5/8/12: Critical Facilities Technology and Data Center Delivered have been awarded the prestigious Green Enterprise IT (GEIT) Award for the design and implementation of a customized prefabricated modular data center for the University of Colorado-Boulder and the National Center for Atmospheric Research (NCAR.)  The GEIT Awards showcase organizations that are pioneering energy-efficiency improvements in their IT and data center operations.

 

CFT Uptime Award

The National Center for Atmospheric Research (NCAR) joined with the University of Colorado, Boulder, and the University of Colorado, Denver, to bring additional supercomputing resources to the Colorado Front Range area. Through this collaboration,

NCAR has obtained access to approximately 10% of a new 184-teraflops Dell supercomputer system called “Janus.” The Janus supercomputer at the University of Colorado, Boulder is one of the largest container-based supercomputers in the world with 342 Dell c6100 servers and an estimated peak performance of 184 Teraflops.
Faced with extreme time constraints, CFT collaborated on this HPC project that leveraged rapid deployment technologies to design, build, and test off-site a fully customized pre- fabricated data center. “We were extremely excited to collaborate on such a challenging project.” stated Robert Strong of Critical Facilities Technology. He went on to say “We knew that we were on an especially aggressive time schedule, with a very sophisticated array of power and cooling systems to be implemented. The only way we could accomplish such a daunting task was through the co-design process. This process specifies the design of the facility in parallel to the design of the HPC resources.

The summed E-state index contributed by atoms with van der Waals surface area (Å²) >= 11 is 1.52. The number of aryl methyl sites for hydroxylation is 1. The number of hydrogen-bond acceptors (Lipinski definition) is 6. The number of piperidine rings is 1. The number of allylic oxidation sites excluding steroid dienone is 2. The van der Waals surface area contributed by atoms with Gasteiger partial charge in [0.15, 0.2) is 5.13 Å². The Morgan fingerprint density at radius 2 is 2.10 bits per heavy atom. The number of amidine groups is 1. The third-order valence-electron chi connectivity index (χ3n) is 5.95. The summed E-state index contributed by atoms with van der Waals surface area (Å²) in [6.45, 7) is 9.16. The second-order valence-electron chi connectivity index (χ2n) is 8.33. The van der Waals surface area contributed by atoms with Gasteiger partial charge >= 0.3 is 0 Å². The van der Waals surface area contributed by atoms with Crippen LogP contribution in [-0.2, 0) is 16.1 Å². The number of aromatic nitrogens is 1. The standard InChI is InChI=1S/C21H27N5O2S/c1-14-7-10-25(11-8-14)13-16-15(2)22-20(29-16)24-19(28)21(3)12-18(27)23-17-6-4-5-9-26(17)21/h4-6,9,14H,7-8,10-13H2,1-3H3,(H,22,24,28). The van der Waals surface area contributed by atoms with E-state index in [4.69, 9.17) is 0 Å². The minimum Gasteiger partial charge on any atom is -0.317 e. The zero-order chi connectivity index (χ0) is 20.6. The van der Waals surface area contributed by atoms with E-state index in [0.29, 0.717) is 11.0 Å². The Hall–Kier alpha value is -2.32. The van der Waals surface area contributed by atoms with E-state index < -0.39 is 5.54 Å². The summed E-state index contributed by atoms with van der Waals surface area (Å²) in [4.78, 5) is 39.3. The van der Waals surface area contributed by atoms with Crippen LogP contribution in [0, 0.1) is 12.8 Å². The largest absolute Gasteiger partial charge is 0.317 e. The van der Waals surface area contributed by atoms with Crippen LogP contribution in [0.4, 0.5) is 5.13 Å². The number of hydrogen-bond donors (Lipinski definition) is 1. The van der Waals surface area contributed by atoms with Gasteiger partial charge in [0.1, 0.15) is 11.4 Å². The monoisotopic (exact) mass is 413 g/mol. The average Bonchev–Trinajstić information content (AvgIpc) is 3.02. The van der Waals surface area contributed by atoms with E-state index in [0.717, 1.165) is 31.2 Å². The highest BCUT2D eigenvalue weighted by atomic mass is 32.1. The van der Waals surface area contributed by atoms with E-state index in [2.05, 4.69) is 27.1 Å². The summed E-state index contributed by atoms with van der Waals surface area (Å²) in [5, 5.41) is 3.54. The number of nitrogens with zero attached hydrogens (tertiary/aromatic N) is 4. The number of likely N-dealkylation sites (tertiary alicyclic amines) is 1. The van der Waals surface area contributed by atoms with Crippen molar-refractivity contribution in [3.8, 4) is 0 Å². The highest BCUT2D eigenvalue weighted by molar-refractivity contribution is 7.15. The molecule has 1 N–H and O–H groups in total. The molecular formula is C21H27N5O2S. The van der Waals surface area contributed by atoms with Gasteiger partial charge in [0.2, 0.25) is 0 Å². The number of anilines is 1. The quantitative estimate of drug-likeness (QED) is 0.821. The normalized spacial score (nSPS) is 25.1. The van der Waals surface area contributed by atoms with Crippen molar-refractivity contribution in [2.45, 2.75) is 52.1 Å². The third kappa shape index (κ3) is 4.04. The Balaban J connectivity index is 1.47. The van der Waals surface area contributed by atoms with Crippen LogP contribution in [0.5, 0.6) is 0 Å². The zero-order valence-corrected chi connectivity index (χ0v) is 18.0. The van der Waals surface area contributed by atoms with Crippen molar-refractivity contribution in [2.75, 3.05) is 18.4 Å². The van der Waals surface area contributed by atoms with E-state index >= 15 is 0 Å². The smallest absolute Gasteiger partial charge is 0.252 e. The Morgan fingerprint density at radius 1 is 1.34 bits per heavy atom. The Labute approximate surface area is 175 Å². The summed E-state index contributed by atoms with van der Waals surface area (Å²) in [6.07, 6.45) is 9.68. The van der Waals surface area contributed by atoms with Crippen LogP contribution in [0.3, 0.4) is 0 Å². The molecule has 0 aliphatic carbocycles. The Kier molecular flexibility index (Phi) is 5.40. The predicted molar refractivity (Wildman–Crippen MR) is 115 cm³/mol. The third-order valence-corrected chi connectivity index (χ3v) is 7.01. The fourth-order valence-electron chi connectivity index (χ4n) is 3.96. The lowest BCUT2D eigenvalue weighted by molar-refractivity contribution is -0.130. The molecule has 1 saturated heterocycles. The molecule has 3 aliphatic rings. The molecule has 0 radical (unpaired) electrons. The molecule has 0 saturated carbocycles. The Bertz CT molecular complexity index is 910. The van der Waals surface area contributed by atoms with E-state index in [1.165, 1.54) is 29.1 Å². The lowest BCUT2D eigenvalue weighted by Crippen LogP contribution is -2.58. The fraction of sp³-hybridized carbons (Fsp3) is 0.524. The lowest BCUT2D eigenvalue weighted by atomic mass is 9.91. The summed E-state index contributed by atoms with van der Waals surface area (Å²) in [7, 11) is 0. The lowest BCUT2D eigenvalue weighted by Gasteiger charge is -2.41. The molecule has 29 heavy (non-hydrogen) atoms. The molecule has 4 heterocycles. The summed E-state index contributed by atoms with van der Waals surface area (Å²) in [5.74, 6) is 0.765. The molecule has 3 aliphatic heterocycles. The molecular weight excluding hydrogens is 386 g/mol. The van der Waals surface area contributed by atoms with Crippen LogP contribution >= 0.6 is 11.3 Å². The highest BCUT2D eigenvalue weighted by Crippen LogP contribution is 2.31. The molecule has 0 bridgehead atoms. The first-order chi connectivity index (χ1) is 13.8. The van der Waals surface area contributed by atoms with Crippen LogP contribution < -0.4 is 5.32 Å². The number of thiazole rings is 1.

The primary benefit is that the complete solution can be designed and implemented in approximately the same amount of time as the design and implementation of a large-scale HPC resource alone.” Janus is housed on the CU-Boulder campus and has a high-speed networking connection to the computing and data storage systems at the NCAR Mesa Laboratory.

 

Janus is GREEN with Holistic Design

The holistic design process enabled by the co-design of the Janus system involves examining every element available (structural, civil, electrical, mechanical, available cooling technology, local climate conditions, and IT technology)and not stopping at optimizing any one element, but as many as possible. In a holistic design, the engineering team has access to as many of the actual datacenter load data specifics as possible, such as kW per Rack, CFM/kW, or server design differential temperatures on a rack-by-rack basis. This knowledge allows the engineer to maximize the efficiency of the space.

 

PUE Below 1.2

The PUE design target of the facility was 1.2, but has consistently provided a PUE of 1.059 under load, and 1.12 while the resource has been idle (approximately 240kW). During this period, the facility has been operating in free-cooling mode, utilizing the external evaporative water tower and at-plate heat-exchanger only.

For much of this period even the cooling tower fan was operating at a minimal power draw, and the action of cycling the water through the tower was sufficient to discharge the majority of the waste heat.

The team systematically modified the facility parameters to stress individual components, allowing us to verify and match each component's power draw and load to the manufacturer's specifications.

Watch a short video of the project HERE

 


Critical Facilities Technology (CFT) specializes in the design and construction of high-efficiency, high-reliability "Green" Data Centers. CFT partners with consulting engineers, contractors, and end users to provide the highest level of competence in design and implementation for mission critical needs. CFT represents the top manufacturers in the industry including APC by Schneider Electric and Russelectric in Colorado, Wyoming, and Montana.